Wind: 10 mph
9/19/1952 – 1/17/2013
Wilmarth Bradford Walker III, known to everyone as Brad, died at home surrounded by friends on January 17, 2013, after a brave battle with cancer. Brad was the son of Edward and Jeanne Walker of Burlington and Montpelier. He is survived by his brother’s family, Mark, Cyndy and Alex, who reside in Jericho, Vermont.
Brad was born in Burlington. While still young, Brad’s family moved to Berlin where he attended elementary school in Berlin Corners, then on to Montpelier High School where he loved working in drama and stage set construction and lighting. He spent hours building elaborate sets, probably not realizing that he would become an exceptional finish carpenter later in life. It was in high school that Brad developed his love of guitar. He was given his first guitar for Christmas by his father at age 16 and practiced daily, staying up in his bedroom until late at night. Deaf in his right ear, he would tilt his head to favor his left side and played by his good ear, copying riffs from the blues rockers of the time.
Brad graduated high school in 1970. In 1971, he attended UVM, majoring in English. He had a strong love of the English language and was somewhat of a wordsmith. Brad worked in the stage shop at UVM’s newly constructed Royal Tyler Theater, further honing his creativity in woodworking.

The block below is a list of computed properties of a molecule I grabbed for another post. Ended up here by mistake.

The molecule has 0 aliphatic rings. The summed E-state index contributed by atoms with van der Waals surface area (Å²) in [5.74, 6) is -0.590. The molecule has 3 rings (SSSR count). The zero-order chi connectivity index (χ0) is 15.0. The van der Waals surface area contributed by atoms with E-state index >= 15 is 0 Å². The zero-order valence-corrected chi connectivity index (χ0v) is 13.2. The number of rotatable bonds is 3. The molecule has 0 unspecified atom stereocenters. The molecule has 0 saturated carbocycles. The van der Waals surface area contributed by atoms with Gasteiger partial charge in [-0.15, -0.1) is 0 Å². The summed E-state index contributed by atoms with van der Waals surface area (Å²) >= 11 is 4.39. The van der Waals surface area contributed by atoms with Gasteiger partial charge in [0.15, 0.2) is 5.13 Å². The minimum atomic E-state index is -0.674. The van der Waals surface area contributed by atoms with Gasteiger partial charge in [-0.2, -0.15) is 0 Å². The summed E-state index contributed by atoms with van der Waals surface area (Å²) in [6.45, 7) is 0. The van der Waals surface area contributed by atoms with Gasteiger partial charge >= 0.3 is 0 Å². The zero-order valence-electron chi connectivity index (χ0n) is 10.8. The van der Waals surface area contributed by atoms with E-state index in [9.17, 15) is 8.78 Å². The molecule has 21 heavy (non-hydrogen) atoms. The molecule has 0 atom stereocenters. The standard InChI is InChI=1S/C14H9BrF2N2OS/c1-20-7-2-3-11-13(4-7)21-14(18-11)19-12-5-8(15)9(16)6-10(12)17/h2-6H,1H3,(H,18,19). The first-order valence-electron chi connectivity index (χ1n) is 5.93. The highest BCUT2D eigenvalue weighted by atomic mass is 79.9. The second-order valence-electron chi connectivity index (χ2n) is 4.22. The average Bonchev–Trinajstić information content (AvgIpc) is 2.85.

In 1975, Brad ventured off to Aspen, Colorado, with a good friend to ski the slopes, enjoy the outdoors and work in carpentry. In 1978, he went to Vail to remodel and staff a new ski shop, returning to Aspen in 1980. In 1986, Brad returned to Vermont, living in Essex renovating a house for his parents. He then moved to Waterbury, Vermont, to continue his love of carpentry and playing guitar. Brad worked on and built several houses, additions and renovations, all enhanced by his fine eye for detail, exceptional craftsmanship and knowledge of period correctness. Brad was very creative and the quality of his creations was unsurpassed. Those who were fortunate enough to have him work on their homes have a long-lasting reminder of his talent.
In 1998, Brad moved to East Haven, Vermont, where his life was enriched by Alcoholics Anonymous, embracing changes that allowed him to completely overcome his struggles. Along with his success in the program, Brad gained a huge new family, which he embraced without reservation. He loved going to meetings, sharing his years of success with his typical wit and superior sense of humor.
Brad often drove the 80 miles back to the Mad River Valley to work his carpentry magic on projects that fulfilled his creative need. His ingenious way of looking at things always added a whimsical touch to everything he made. Enough cannot be said about his humor, lightheartedness and his willingness to please.
Brad was a gentle soul who will be greatly missed by everyone he touched. He was taken from us too soon.